To many, Adityanath’s swearing-in on March 19 may have seemed like a carefully worked-out plan, a return to the BJP’s hardline Hindutva agenda after a campaign promising development. However, party sources reveal that the yogi’s appointment was not a given. His selection had less to do with his Hindutva leanings and more to do with electoral calculation and the BJP’s promise of corruption-free government. Else, party insiders say, it would not have taken them a week to announce his name.

In the aftermath of their thunderous victory in UP, Prime Minister Narendra Modi and BJP president Amit Shah were unlikely to have missed a worrying trend. The total votes polled by the Samajwadi Party and the Bahujan Samaj Party exceeded the BJP’s vote share by four percentage points. This meant that had UP’s two largest parties joined hands, they could have stopped the BJP’s victory march as Lalu Prasad Yadav and Nitish Kumar did in Bihar. Modi and Shah believe the entire Opposition will be ranged against them in 2019. A Bihar-style mahagathbandhan (grand alliance), which brought the saffron party to its knees in the 2015 Bihar state assembly elections, could well become a national reality in 2019. In UP, where the BJP scored its largest block of 71 Lok Sabha seats in 2014, this could be an insurmountable obstacle between Modi and victory. Hence, winning UP for the party in 2019 was one of the key pre-requisites for the candidates the duo scanned. The names included those of Maurya, Sinha and Rajnath Singh. All three leaders, including Rajnath Singh, were keen on the job, driven perhaps by the BJP’s brute majority in the UP assembly, which assured them a stable tenure.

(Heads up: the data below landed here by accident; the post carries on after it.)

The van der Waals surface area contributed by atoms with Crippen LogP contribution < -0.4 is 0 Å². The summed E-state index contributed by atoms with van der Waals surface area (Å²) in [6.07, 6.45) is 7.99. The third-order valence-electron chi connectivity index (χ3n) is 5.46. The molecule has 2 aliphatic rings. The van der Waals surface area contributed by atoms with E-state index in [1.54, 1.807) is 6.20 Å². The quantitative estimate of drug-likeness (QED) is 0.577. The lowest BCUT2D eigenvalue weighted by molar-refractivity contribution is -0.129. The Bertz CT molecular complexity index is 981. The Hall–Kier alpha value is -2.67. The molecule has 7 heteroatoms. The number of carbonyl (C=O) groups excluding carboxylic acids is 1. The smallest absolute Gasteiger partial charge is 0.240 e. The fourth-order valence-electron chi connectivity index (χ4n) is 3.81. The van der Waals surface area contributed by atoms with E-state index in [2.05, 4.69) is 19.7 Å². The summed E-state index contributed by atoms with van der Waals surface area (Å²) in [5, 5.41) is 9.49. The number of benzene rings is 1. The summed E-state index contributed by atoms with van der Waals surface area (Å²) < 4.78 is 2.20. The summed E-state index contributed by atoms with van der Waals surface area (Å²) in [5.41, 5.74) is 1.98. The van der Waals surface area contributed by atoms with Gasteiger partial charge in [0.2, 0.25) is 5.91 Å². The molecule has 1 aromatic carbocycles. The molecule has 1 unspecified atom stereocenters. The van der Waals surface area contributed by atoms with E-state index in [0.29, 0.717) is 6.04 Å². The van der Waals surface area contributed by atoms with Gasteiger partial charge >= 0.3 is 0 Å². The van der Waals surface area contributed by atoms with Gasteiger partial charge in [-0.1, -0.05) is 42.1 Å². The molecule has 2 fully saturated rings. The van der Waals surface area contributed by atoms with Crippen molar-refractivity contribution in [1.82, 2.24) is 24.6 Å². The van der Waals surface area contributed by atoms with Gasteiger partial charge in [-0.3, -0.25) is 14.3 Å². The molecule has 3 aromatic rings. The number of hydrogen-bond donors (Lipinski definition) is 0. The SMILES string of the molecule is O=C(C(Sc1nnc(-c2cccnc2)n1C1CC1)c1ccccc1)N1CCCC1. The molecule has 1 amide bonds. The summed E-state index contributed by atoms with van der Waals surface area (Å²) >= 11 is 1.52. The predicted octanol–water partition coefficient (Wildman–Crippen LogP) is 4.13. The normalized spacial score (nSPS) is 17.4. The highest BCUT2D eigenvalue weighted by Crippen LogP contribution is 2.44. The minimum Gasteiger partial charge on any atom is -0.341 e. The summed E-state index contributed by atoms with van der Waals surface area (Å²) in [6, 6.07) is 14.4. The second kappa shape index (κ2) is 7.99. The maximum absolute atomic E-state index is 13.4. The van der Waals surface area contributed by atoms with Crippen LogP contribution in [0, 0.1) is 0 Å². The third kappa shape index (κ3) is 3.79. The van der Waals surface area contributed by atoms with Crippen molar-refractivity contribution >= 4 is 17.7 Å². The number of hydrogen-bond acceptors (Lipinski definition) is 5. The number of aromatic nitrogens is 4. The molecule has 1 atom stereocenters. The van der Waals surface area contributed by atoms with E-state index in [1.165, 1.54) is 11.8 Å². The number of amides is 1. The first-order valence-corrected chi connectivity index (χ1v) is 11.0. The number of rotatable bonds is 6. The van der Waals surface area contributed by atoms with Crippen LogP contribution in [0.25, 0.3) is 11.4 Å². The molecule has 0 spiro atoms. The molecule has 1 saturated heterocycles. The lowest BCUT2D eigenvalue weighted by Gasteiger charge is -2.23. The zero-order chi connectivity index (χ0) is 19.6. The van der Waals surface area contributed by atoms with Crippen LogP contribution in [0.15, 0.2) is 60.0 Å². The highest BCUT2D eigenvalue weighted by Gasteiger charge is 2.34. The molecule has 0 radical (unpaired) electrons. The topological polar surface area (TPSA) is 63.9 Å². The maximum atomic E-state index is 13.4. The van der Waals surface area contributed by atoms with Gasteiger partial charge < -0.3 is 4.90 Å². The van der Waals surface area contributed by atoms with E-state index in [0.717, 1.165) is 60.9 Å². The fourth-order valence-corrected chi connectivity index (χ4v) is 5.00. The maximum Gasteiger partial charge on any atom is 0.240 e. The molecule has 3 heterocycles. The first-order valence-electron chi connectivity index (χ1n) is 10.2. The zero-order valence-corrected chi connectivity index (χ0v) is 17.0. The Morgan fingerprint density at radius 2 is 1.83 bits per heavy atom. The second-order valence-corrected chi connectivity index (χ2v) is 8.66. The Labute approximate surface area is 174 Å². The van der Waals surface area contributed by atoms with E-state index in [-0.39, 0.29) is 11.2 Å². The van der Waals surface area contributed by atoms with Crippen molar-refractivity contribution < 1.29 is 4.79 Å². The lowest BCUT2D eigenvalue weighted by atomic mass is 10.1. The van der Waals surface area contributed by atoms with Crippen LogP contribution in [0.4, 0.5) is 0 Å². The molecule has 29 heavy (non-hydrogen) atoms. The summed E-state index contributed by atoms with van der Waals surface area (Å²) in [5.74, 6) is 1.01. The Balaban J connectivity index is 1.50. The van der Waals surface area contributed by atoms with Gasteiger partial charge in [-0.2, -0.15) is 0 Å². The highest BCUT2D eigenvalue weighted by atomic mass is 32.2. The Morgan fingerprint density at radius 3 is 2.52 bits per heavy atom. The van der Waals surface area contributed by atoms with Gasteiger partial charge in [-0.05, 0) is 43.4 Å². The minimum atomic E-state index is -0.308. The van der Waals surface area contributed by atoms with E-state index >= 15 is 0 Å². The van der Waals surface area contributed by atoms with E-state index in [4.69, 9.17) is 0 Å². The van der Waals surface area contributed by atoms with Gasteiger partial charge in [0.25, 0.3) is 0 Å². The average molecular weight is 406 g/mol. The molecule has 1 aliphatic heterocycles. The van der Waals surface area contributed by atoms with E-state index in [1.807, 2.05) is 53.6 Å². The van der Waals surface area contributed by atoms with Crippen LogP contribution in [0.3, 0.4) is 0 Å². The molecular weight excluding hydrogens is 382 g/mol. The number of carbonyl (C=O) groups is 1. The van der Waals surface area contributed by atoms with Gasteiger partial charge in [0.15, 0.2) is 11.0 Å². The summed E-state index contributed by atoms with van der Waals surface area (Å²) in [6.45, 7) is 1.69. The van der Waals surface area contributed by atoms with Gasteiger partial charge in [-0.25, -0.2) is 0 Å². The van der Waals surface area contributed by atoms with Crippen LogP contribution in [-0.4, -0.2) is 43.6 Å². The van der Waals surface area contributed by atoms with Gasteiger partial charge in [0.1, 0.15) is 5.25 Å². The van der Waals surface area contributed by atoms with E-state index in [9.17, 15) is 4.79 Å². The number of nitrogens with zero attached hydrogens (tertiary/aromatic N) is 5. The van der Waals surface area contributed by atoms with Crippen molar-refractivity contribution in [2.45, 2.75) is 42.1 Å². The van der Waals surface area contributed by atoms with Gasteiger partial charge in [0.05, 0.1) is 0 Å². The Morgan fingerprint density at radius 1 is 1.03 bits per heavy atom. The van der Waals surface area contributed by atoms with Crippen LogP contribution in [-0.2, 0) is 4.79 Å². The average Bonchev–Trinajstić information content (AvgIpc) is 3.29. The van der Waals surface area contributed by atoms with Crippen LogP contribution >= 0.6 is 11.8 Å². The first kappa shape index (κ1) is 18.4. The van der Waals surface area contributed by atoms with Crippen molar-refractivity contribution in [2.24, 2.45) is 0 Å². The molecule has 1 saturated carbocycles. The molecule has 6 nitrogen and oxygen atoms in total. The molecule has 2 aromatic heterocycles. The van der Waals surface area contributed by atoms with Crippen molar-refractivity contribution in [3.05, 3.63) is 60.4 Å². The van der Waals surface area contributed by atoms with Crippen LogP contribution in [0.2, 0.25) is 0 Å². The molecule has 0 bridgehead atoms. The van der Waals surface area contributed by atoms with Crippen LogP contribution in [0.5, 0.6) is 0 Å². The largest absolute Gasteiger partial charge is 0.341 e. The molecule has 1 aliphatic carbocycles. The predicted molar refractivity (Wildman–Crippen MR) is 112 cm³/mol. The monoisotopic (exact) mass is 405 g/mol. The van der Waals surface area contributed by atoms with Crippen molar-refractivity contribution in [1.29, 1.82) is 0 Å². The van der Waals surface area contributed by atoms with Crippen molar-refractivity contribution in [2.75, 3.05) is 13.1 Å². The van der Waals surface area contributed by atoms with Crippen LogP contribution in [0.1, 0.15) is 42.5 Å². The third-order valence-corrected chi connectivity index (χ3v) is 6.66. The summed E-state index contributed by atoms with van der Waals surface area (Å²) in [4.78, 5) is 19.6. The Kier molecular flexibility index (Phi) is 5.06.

Their names, however, were crossed out for various reasons. Rajnath Singh, 65, was seen as past his prime. Maurya was seen as too soft to be able to deal with the harsh political realities of India’s largest state. Sinha, 55, was perceived as intelligent but laidback. BJP president Shah was the most vocal proponent of Adityanath’s candidature. The prime minister was initially uncomfortable with the yogi’s name for two reasons. One, his polarising speeches clashed with Modi’s new ‘pluralist’ image and, two, Adityanath had stridently opposed him before 2014, when he felt Modi had gone soft on Hindutva. This was the time when Adityanath identified himself more with the VHP than the BJP. The PM gave his assent only after Shah brokered an agreement whereby the yogi would not only eschew ‘VHP-type Hindutva’ but also rein in his saffron followers. His primary task, however, would be to end corruption and nepotism. Modi and Shah believe that if Adityanath pulls the state out of its legacy of maladministration, the political message from India’s largest state could reverberate across the country.